Morocco Earthquake Relief & Recovery

Morocco doctor Morocco dentist“Expect the unexpected”—perhaps the unofficial first rule of travel. You want to be open to horizon-broadening, life-altering, they-won’t-believe-it-when-I tell-them-back-home experiences. But you don’t want these experiences to come at the expense of your health and safety. A little foresight and caution will go a long way to making your trip to Morocco a safe and happy one.

Having your belongings stolen is one way to turn a dream vacation into a nightmare. Most problematic for tourists is petty thievery, such as pickpockets and purse thieves. Minimize your risk by minimizing your visibility. Leave expensive-looking camera bags and purses, watches, and jewelry at home. Don’t carry all your money with you—leave the majority in a secure place in your hotel. Some have safes; otherwise, lock it in your suitcase.

Cash machines are common in urban areas in Morocco, so it isn’t necessary to withdraw all of your travel funds at once. Have several forms of back-up funds, (spare credit card, travelers checks, cash, etc.) which should be kept separate from the rest of your money. This will help tide you over in case of an emergency. Keep your wallet in a front pocket, and be discreet when withdrawing money from a bank or paying for purchases. Carry your purse or bag in front of you when in crowded areas such as a souk or train, with the strap across your body, and never hang it on the back of a chair while you are eating; wrap the strap around the chair leg or keep it between your feet.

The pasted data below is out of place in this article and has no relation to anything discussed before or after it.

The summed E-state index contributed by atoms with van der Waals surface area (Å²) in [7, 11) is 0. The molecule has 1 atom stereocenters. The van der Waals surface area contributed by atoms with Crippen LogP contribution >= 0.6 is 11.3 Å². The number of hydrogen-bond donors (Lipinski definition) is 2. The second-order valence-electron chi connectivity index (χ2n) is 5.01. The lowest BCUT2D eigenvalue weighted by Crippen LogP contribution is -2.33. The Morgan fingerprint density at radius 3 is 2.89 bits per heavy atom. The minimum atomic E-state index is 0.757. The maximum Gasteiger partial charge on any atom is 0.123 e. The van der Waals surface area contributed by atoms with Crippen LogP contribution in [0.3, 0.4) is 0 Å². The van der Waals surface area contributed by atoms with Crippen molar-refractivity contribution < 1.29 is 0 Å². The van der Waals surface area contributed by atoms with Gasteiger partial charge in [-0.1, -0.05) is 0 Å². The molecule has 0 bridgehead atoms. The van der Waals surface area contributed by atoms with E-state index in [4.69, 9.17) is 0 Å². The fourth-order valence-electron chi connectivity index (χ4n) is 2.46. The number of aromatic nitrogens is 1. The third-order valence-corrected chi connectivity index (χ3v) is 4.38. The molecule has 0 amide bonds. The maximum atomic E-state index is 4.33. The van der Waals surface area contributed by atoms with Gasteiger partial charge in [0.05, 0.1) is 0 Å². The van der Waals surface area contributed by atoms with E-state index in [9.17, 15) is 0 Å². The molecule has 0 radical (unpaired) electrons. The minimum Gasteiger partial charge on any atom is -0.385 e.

Do not carry your passport with you. If necessary, a good color photocopy should suffice for identification purposes—sometimes necessary for renting equipment such as surfboards or scooters. Scan your passport and email it to yourself—this will aid the embassy in replacing it if the worst does happen. Prepare a list of emergency phone numbers—Visa/Mastercard, your bank, travel insurance, airlines, etc.—and have this with your emergency funds, as well as emailed to yourself.

Worse than losing your camera is the loss of the pictures from your trip. Avoid this heartbreak by downloading the photos frequently, or use several smaller capacity memory cards and switch them out often.

Most instances of traveler illness are low-grade and more inconvenient than life threatening but will still put a kink in your travel plans. Make sure your vaccines are up to date, particularly hepatitis A/B and tetanus. Drink and brush your teeth with bottled water. Don’t be afraid to try the street food—as long as it is hot and fresh, it is not more risky than restaurant dining. If you do get sick, pharmacies in Morocco are readily available and well supplied, and pharmacists are well trained to assist you. If you use medications, bring extra as well as a copy of the prescription in case you need replacements.

And lastly, use travel insurance. Basic policies are not expensive and will cover most travel disasters. Check if your renters or homeowners policy covers your belongings when traveling, as well as if your health insurance covers medical expenses abroad.

Written by Erin Tolman.

Photo by stoneybryans.